Perineal Hernia in Dogs
Owning a dog is a big responsibility and providing good medical care is a big part of dog ownership. Even with the best of care, some dogs are injured or develop health conditions that result in veterinary care and high vet bills. Many owners today are purchasing health insurance to help with costs. Pet insurance covers many health conditions, including conditions like perineal hernia.
What is Perineal Hernia?
Perineal hernias are a common issue found in non-neutered dogs ranging from middle age to senior age. It develops when the muscles of the pelvic floor become weak and allow pelvic contents to leak through and get into the perineal area, which is the area between the scrotum and the anus. A hernia is a defect in the structure that makes up the walls of the body cavity. In the case of perineal hernias, the defective wall can almost collapse, which allows the contents to spill into different areas of the body cavity. This can be fatal for the dog if left untreated.
Although hernias can be caused by tumors, infections, trauma and hormonally problems, the actual cause of perineal hernias is still unclear. Some vets believe that the male hormones gradually destroying the muscles of the pelvic floor cause it. However, because it can happen to castrated males and females, although very rare, it’s believed that there are also other causes.
What Dogs are Susceptible?
Any breed of dog can develop perineal hernias. However, it’s been suggested that dogs with rudimentary tails, like Boston Terriers and French Bulldogs have more of a structural predisposition to perineal hernias. Perineal hernias generally affect older dogs, typically those between 7 and 9 years old. It’s also more common with male dogs.
How is it Diagnosed?
Some common symptoms are difficulty defecating or urinating, constipation, lethargy and altered tail carriage. Although these symptoms can represent other health conditions, they’re very common with perineal hernias. To accurately diagnose this disease, a veterinarian will perform a rectal examination to determine the following.
• Presence of prostate disease
• Presence or absence of contents of hernia
• Presence or absence of mass-like lesions
• Presence of bilateral or unilateral disease
Depending on how advanced the disease is in the dog, the dog may also require sedation for completion of the rectal examination. The vet may also order urinalysis, a complete blood count, and a biochemical profile. Abdominal radiographs, ultrasounds and similar advanced diagnostic imaging tests may also be given to determine bladder size and position hernia contents, colon size and position, and the possible presence of cancer or prostate disease.
How to Treat Perineal Hernia
Treatment for perineal hernias can vary depending on how advanced the disease is when seen by the veterinarian. If it’s a non-emergency perineal hernia, the vet may perform medical or elective surgical therapy on the dog. The medical therapy, which is aimed at preparing the dog for surgery, include medical procedures like analgesics, stool softeners, enemas, dietary management and IV fluid therapy.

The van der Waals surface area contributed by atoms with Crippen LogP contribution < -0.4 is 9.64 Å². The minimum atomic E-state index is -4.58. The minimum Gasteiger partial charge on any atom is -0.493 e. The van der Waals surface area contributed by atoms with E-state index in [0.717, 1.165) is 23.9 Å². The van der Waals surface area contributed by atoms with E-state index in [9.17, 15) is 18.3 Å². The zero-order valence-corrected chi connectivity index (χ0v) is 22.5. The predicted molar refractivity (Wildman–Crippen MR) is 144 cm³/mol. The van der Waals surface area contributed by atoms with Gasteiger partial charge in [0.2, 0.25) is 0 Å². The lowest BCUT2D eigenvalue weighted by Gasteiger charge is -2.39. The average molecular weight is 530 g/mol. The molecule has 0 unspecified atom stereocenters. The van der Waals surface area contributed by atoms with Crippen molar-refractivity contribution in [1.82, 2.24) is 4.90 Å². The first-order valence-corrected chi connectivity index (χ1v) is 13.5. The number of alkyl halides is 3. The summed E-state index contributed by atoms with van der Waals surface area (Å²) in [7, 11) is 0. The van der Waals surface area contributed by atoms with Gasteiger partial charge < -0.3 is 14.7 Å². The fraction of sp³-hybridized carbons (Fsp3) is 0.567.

The actual surgery consists of fixing the pelvic diaphragm and possibly stapling or stitching the bladder and colon to the abdominal wall to prevent the reoccurrence of the disease. In more serious cases, the surgeon may implant plastic surgical mesh to prevent leakage of contents. Castration is recommended during the procedure to decrease the chance of reoccurrence.
How to Care for a Dog with a Perineal Hernia
The best and most recommended care for dogs with perineal hernias is surgery to fix or eliminate the problem. Post-surgical care is also extremely important. After the surgery, the dog will be put on pain medications and a broad-spectrum antibiotic. Cold compresses can be put on the surgical site to reduce irritation and swelling. The vet may also recommend a high-fiber diet along with stool softeners to help reduce the discomfort and pain associated with defecation.
This can also help reduce the chance of the repaired tissue becoming damaged. The dog may also be fitted with an Elizabethan color to prevent licking and chewing on the surgical site. The dog should also get as much rest as possible and not overdo the exercise for a few weeks after the surgery.
The veterinary cost of perineal hernia can vary by veterinarian, geographic location and level of treatment chosen. It’s not unusual for this entire treatment to cost $5,000 or more. If the hernia does reoccur, and about 15% do, there will be future expenses as well. Pet insurance can be very beneficial in this type of situation.
What to do if You Suspect Perineal Hernia
If your dog displays any of the symptoms for this disease, a veterinarian should see the dog as soon as possible. Perineal hernias are generally pretty easy to identify, but early treatment is important. If the dog exhibits any swelling around the rectal area, a vet should examine the dog as soon as possible. The first thing the vet will do is make sure it’s a hernia and not a tumor.
If the pelvic contents or the bladder herniates or gets into the rectal area, it can be life-threatening to the dog. There is really no prevention methods for perineal hernia, but since it’s typically found in intact dogs, castration is recommended at an early age if the dog is not meant to be used for breeding.